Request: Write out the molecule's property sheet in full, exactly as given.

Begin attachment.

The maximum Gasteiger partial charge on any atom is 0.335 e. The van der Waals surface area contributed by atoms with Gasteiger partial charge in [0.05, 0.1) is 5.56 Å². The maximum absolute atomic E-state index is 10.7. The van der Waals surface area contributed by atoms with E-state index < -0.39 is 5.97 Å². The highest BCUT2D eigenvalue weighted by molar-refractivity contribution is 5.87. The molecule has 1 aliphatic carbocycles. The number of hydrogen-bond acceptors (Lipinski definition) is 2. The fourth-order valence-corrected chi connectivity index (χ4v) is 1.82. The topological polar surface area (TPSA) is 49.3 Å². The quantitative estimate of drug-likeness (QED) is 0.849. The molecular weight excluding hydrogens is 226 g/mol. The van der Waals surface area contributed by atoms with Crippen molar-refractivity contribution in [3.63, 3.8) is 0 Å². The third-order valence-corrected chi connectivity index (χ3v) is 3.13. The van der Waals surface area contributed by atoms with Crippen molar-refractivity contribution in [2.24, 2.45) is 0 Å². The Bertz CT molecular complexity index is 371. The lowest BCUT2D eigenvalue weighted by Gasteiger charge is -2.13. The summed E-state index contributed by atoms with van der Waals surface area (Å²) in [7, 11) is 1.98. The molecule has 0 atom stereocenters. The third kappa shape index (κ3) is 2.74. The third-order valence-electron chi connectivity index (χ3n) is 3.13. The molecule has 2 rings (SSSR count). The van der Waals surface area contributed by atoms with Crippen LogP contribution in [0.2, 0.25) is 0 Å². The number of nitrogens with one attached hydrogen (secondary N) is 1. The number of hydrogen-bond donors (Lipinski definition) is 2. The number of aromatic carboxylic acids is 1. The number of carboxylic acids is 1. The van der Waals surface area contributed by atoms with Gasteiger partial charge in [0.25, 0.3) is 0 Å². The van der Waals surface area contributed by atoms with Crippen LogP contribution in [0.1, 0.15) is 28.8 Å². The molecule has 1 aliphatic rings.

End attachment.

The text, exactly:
The maximum Gasteiger partial charge on any atom is 0.335 e. The van der Waals surface area contributed by atoms with Gasteiger partial charge in [0.05, 0.1) is 5.56 Å². The maximum absolute atomic E-state index is 10.7. The van der Waals surface area contributed by atoms with E-state index < -0.39 is 5.97 Å². The highest BCUT2D eigenvalue weighted by molar-refractivity contribution is 5.87. The molecule has 1 aliphatic carbocycles. The number of hydrogen-bond acceptors (Lipinski definition) is 2. The fourth-order valence-corrected chi connectivity index (χ4v) is 1.82. The topological polar surface area (TPSA) is 49.3 Å². The quantitative estimate of drug-likeness (QED) is 0.849. The molecular weight excluding hydrogens is 226 g/mol. The van der Waals surface area contributed by atoms with Crippen molar-refractivity contribution in [3.63, 3.8) is 0 Å². The third-order valence-corrected chi connectivity index (χ3v) is 3.13. The van der Waals surface area contributed by atoms with Crippen molar-refractivity contribution in [2.24, 2.45) is 0 Å². The Bertz CT molecular complexity index is 371. The lowest BCUT2D eigenvalue weighted by Gasteiger charge is -2.13. The summed E-state index contributed by atoms with van der Waals surface area (Å²) in [7, 11) is 1.98. The molecule has 0 atom stereocenters. The third kappa shape index (κ3) is 2.74. The third-order valence-electron chi connectivity index (χ3n) is 3.13. The molecule has 2 rings (SSSR count). The van der Waals surface area contributed by atoms with Crippen LogP contribution in [0.2, 0.25) is 0 Å². The number of nitrogens with one attached hydrogen (secondary N) is 1. The number of hydrogen-bond donors (Lipinski definition) is 2. The number of aromatic carboxylic acids is 1. The number of carboxylic acids is 1. The van der Waals surface area contributed by atoms with Gasteiger partial charge in [0.25, 0.3) is 0 Å². The van der Waals surface area contributed by atoms with Crippen LogP contribution in [0.1, 0.15) is 28.8 Å². The molecule has 1 aliphatic rings.